While Democrats dither over the virtues of 'Medicare for All', the Trump administration is about to embark on an all-out offensive to lower health-care costs in the US.
According to WSJ, Trump is preparing an executive order that would force health-care providers - hospitals, internists, specialists etc. - to disclose the discounted and negotiated rates for various procedures that they negotiate with insurance companies. The order would force more transparency among health-care pricing, an industry that is accustomed to transacting in private.
The idea is that more price transparency would improve consumer choice and stoke more competition, which could exert downward pressure on prices. However, previous attempts to introduce more transparency to the industry have been vehemently resisted by special interests. President Trump is also working on an initiative to lower the cost of prescription drugs.
For example, patients would be able to see the price of a routine scan - like a CAT scan - in advance. If one clinic wants to charge $5,000 for the procedure, the patient can check with another clinic and shop around for the best price. The stunning lack of transparency in this market has allowed for immense cost disparities to persist between various providers - prices that are often completely divorced from the actual cost of the procedure.
The White House is planning a meeting on Friday to iron out the last details of the order.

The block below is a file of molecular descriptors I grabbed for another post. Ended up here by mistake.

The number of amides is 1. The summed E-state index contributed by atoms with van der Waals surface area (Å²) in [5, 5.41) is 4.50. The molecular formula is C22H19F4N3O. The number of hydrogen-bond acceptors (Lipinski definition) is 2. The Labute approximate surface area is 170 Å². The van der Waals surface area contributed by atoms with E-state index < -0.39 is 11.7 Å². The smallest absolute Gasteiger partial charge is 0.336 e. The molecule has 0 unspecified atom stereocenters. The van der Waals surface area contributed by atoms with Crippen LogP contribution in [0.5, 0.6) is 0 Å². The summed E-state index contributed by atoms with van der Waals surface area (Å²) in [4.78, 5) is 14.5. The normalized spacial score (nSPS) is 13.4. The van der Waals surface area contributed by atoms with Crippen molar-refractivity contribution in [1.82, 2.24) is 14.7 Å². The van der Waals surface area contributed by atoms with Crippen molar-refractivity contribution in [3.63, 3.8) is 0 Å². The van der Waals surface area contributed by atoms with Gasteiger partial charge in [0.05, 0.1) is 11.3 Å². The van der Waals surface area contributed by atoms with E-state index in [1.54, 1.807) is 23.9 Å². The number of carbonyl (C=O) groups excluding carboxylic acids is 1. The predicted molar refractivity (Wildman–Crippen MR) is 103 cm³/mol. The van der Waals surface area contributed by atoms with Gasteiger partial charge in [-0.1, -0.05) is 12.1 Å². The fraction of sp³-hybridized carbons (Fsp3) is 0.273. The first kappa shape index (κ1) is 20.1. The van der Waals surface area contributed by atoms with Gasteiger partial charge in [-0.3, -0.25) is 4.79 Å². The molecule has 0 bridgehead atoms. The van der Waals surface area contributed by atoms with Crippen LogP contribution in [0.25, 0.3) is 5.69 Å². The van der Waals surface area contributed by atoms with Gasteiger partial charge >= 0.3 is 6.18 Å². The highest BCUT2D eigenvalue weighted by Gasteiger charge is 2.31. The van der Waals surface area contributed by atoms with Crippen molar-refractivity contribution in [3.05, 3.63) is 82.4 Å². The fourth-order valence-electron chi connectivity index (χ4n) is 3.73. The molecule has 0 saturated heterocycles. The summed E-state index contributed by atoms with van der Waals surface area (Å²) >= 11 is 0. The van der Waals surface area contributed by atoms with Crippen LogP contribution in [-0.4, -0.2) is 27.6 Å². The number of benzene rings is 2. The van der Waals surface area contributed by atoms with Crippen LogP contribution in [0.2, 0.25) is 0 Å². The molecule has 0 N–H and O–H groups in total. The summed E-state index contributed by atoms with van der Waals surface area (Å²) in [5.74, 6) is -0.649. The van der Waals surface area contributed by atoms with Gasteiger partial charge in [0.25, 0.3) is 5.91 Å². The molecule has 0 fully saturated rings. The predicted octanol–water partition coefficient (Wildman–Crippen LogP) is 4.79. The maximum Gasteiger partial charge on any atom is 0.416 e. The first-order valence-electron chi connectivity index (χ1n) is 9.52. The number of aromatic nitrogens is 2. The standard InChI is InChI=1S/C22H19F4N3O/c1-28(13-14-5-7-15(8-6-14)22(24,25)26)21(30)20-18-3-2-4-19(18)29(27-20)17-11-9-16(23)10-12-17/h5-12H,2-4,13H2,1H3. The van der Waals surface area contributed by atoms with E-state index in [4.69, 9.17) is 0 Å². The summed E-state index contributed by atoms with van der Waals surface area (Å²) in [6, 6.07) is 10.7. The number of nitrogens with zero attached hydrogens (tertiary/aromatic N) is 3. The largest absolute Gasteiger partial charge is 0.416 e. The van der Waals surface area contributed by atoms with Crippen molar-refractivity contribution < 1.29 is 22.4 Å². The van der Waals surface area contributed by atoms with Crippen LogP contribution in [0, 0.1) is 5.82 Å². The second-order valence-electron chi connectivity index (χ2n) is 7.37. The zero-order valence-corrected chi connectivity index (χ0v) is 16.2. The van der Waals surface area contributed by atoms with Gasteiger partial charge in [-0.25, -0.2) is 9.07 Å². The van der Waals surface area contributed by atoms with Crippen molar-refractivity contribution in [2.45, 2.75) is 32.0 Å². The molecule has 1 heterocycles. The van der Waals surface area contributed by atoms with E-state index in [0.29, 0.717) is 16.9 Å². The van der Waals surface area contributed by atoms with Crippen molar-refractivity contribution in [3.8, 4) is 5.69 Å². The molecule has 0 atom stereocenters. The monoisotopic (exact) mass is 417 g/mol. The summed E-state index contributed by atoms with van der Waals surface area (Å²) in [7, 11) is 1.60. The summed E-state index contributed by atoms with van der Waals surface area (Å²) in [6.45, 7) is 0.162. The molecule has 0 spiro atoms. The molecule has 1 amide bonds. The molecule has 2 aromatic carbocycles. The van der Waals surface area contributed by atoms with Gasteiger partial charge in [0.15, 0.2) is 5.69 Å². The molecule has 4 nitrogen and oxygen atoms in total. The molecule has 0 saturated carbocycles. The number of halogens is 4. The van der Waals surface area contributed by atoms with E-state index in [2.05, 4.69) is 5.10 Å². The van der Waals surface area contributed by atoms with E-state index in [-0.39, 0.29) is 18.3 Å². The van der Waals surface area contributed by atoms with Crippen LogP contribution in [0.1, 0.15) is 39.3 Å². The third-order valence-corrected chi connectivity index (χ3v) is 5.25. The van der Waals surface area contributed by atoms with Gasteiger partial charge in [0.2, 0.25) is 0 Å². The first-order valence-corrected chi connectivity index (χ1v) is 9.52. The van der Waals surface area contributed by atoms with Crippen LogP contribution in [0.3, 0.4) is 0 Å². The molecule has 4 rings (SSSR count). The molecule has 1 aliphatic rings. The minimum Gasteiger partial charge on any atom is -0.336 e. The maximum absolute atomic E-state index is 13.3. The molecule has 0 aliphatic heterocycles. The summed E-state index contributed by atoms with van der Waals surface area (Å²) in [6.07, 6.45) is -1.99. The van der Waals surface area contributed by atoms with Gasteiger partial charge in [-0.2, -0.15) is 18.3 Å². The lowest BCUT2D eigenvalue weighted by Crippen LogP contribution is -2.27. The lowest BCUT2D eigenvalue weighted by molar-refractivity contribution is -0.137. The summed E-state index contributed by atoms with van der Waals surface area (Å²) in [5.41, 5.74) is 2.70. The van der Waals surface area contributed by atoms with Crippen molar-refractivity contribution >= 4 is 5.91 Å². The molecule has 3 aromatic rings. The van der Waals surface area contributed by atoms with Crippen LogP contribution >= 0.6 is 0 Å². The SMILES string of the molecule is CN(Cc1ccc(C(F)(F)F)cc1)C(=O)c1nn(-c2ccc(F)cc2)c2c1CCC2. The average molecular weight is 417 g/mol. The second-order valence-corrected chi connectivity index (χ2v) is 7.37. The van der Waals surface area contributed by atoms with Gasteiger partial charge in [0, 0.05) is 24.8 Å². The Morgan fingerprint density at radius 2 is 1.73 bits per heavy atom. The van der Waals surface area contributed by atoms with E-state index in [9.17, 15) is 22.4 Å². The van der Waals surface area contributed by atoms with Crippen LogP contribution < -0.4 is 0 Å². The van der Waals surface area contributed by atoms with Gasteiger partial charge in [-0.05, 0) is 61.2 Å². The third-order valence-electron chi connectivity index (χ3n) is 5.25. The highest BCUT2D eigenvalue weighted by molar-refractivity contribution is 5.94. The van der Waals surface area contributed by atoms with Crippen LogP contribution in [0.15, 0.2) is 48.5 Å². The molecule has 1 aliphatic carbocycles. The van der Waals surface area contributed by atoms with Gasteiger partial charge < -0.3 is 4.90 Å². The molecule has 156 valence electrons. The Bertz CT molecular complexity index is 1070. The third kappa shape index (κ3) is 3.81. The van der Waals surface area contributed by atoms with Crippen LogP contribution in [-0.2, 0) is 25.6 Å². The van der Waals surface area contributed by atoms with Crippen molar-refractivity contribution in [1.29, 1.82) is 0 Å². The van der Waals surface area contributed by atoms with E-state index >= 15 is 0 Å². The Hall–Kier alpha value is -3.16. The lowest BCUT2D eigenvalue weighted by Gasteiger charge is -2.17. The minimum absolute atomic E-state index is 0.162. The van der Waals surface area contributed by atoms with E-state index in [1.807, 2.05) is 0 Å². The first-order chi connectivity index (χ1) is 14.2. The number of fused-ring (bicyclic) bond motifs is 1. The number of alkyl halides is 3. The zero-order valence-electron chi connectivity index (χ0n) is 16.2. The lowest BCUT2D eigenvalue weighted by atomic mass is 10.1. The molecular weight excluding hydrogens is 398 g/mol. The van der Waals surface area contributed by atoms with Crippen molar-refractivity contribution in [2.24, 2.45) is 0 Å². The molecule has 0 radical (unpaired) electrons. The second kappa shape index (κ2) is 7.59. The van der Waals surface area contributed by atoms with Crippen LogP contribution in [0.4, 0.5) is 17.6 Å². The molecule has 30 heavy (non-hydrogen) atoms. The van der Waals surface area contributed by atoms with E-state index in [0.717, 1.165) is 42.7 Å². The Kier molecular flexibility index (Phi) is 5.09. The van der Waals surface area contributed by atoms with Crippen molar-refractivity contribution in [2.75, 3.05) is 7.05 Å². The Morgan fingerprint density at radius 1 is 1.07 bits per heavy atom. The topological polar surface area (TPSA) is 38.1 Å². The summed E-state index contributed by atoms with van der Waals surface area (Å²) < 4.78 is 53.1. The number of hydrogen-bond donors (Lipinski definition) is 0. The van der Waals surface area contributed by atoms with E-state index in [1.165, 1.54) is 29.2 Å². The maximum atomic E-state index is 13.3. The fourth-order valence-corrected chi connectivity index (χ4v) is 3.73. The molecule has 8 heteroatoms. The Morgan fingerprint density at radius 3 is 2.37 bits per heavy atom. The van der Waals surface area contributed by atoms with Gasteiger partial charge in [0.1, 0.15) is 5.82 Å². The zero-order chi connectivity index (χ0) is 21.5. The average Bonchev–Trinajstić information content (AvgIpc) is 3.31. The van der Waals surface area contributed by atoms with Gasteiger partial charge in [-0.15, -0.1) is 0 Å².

A bipartisan plan introduced in the Senate is seeking to accomplish something similar by mandating that providers disclose the price of a given procedure within 48 hours of the request.
As WSJ revealed in a blockbuster report published last summer, the opacity surrounding medical-services pricing has sometimes led hospitals to wildly inflate the costs of some of the most common procedures. After receiving complaints about the price of a $50,000 knee surgery from Medicare, the hospital set out to determine how much the surgery actually cost.
The answer? Just $10,550, including the surgeons and the anesthesiologist.
The Trump administration is also weighing whether to use the DoJ's anti-trust authority to break up regional hospital monopolies and encourage more competition.
For years now, health-care costs have dramatically outpaced consumer-price inflation. One researcher who monitored health-care costs over a five-year period from the beginning of 2012 to the end of 2016 found average costs nationally rose by 16%, roughly three times the rate of inflation.